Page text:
Tillerson also said he would visit New Delhi next week as the Trump administration sought to dramatically deepen cooperation with India in response to China’s challenges to “international law and norms” in Asia.
Tillerson said the administration had began a “quiet conversation” with some emerging East Asian democracies about creating alternatives to Chinese infrastructure financing.


Wife of former Malaysian PM Najib to be questioned by anti-corruption agency

Updated 25 September 2018
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Wife of former Malaysian PM Najib to be questioned by anti-corruption agency

  • Rosmah was first questioned in June in connection with the investigation
  • A source familiar with the investigation said Rosmah would be questioned in connection with the 1MDB probe

KUALA LUMPUR: Rosmah Mansor, the wife of former Malaysian prime minister Najib Razak, was summoned on Tuesday for questioning by the anti-graft agency in its multi-billion dollar corruption probe at state fund 1MDB.
It was the second time Rosmah, 66, has been called in by the Malaysian Anti-Corruption Commission (MACC) since the shock defeat of Najib in the May general election.
Rosmah was first questioned in June in connection with the investigation, which is looking into allegations of corruption and misappropriation in state fund 1Malaysia Development Berhad (1MDB). Her husband has pleaded not guilty to charges of money laundering, abuse of power and criminal breach of trust.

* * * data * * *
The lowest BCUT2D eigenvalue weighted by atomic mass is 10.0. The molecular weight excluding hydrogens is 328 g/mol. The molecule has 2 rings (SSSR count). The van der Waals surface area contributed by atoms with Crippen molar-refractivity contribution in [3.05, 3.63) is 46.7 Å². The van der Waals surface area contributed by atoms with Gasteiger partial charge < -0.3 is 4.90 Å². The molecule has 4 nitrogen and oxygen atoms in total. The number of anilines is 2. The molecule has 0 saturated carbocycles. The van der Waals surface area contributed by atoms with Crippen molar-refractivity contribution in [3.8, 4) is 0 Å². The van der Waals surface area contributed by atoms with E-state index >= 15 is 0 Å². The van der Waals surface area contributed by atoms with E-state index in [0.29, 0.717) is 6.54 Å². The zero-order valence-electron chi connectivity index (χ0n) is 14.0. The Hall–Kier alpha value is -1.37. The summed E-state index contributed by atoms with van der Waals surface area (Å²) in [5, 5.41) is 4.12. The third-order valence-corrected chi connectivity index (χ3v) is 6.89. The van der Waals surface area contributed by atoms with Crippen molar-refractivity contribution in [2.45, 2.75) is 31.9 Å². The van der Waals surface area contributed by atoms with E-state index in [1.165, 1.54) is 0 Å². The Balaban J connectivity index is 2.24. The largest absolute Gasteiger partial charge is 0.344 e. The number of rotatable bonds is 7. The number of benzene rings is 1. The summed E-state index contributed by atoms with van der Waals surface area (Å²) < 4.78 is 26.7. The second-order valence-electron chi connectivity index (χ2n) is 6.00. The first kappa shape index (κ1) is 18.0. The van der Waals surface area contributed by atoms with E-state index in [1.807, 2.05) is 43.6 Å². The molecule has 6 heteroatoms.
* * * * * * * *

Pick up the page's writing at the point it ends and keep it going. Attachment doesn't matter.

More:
The former first lady was served with a notice on Tuesday afternoon to appear before MACC the next day, her lawyer K.Kumaraendran said, adding that she was asked to assist with investigations under the anti-money laundering act.
A source familiar with the investigation said Rosmah would be questioned in connection with the 1MDB probe.
After filing fresh charges against Najib last week, Azam Baki, the deputy commissioner of the anti-graft agency, said more charges could be brought against individuals over 1MDB.
When asked if Rosmah could face charges, he said: “I’m not denying that.”
Rosmah’s penchant for designer handbags, watches and jewelry raised eyebrows in Malaysia, with opponents asking how she was able to afford the luxury items on her husband’s government salary.
She has drawn comparisons to Imelda Marcos, who left behind more than 1,200 pairs of shoes when her husband Ferdinand Marcos was ousted as president of the Philippines in 1986.
Najib and Rosmah have both been barred from leaving the country since the former’s election defeat, and their home and other properties linked to them have been searched by the police as part of the 1MDB investigations.
The haul seized from the properties included 567 handbags, 423 watches and 12,000 pieces of jewelry.
Najib has said most of the seized items were gifts given to his wife and daughter and had nothing to do with 1MDB.
The US Department of Justice has alleged more than $4.5 billion was misappropriated from 1MDB and that about $680 million ended up in Najib’s personal bank account. Najib has denied any wrongdoing.